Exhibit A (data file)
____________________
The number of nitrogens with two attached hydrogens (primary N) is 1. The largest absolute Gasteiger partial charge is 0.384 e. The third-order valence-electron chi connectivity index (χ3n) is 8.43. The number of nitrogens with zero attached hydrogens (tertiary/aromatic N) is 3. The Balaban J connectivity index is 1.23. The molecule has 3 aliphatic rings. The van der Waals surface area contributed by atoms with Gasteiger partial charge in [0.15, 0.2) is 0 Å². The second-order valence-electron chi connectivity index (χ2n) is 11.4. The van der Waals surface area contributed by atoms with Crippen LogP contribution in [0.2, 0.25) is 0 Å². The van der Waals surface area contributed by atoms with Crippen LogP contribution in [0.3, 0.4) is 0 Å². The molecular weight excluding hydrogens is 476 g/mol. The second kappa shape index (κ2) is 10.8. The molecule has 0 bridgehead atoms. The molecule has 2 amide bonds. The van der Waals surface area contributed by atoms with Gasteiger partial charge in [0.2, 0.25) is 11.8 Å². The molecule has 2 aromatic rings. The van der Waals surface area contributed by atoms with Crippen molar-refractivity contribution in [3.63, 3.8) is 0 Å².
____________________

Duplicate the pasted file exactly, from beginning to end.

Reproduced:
The number of nitrogens with two attached hydrogens (primary N) is 1. The largest absolute Gasteiger partial charge is 0.384 e. The third-order valence-electron chi connectivity index (χ3n) is 8.43. The number of nitrogens with zero attached hydrogens (tertiary/aromatic N) is 3. The Balaban J connectivity index is 1.23. The molecule has 3 aliphatic rings. The van der Waals surface area contributed by atoms with Gasteiger partial charge in [0.15, 0.2) is 0 Å². The second-order valence-electron chi connectivity index (χ2n) is 11.4. The van der Waals surface area contributed by atoms with Crippen LogP contribution in [0.2, 0.25) is 0 Å². The van der Waals surface area contributed by atoms with Crippen LogP contribution in [0.3, 0.4) is 0 Å². The molecular weight excluding hydrogens is 476 g/mol. The second kappa shape index (κ2) is 10.8. The molecule has 0 bridgehead atoms. The molecule has 2 amide bonds. The van der Waals surface area contributed by atoms with Gasteiger partial charge in [0.2, 0.25) is 11.8 Å². The molecule has 2 aromatic rings. The van der Waals surface area contributed by atoms with Crippen molar-refractivity contribution in [3.63, 3.8) is 0 Å².